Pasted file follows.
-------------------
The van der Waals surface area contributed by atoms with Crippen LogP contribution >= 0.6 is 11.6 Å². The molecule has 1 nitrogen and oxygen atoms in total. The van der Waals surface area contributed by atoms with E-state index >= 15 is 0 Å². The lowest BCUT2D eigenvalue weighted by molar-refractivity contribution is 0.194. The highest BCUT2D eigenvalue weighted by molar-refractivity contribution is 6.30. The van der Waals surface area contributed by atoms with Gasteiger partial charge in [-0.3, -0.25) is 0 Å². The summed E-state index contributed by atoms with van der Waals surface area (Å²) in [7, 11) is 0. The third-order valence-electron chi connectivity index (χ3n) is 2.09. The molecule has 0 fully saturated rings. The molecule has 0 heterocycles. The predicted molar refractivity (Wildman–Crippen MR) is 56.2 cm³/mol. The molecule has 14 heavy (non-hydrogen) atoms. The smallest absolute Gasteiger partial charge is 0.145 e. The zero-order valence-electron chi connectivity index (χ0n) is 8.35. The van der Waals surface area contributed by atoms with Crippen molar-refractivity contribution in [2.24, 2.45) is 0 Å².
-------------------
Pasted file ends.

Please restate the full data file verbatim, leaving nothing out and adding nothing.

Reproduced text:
The van der Waals surface area contributed by atoms with Crippen LogP contribution >= 0.6 is 11.6 Å². The molecule has 1 nitrogen and oxygen atoms in total. The van der Waals surface area contributed by atoms with E-state index >= 15 is 0 Å². The lowest BCUT2D eigenvalue weighted by molar-refractivity contribution is 0.194. The highest BCUT2D eigenvalue weighted by molar-refractivity contribution is 6.30. The van der Waals surface area contributed by atoms with Gasteiger partial charge in [-0.3, -0.25) is 0 Å². The summed E-state index contributed by atoms with van der Waals surface area (Å²) in [7, 11) is 0. The third-order valence-electron chi connectivity index (χ3n) is 2.09. The molecule has 0 fully saturated rings. The molecule has 0 heterocycles. The predicted molar refractivity (Wildman–Crippen MR) is 56.2 cm³/mol. The molecule has 14 heavy (non-hydrogen) atoms. The smallest absolute Gasteiger partial charge is 0.145 e. The zero-order valence-electron chi connectivity index (χ0n) is 8.35. The van der Waals surface area contributed by atoms with Crippen molar-refractivity contribution in [2.24, 2.45) is 0 Å².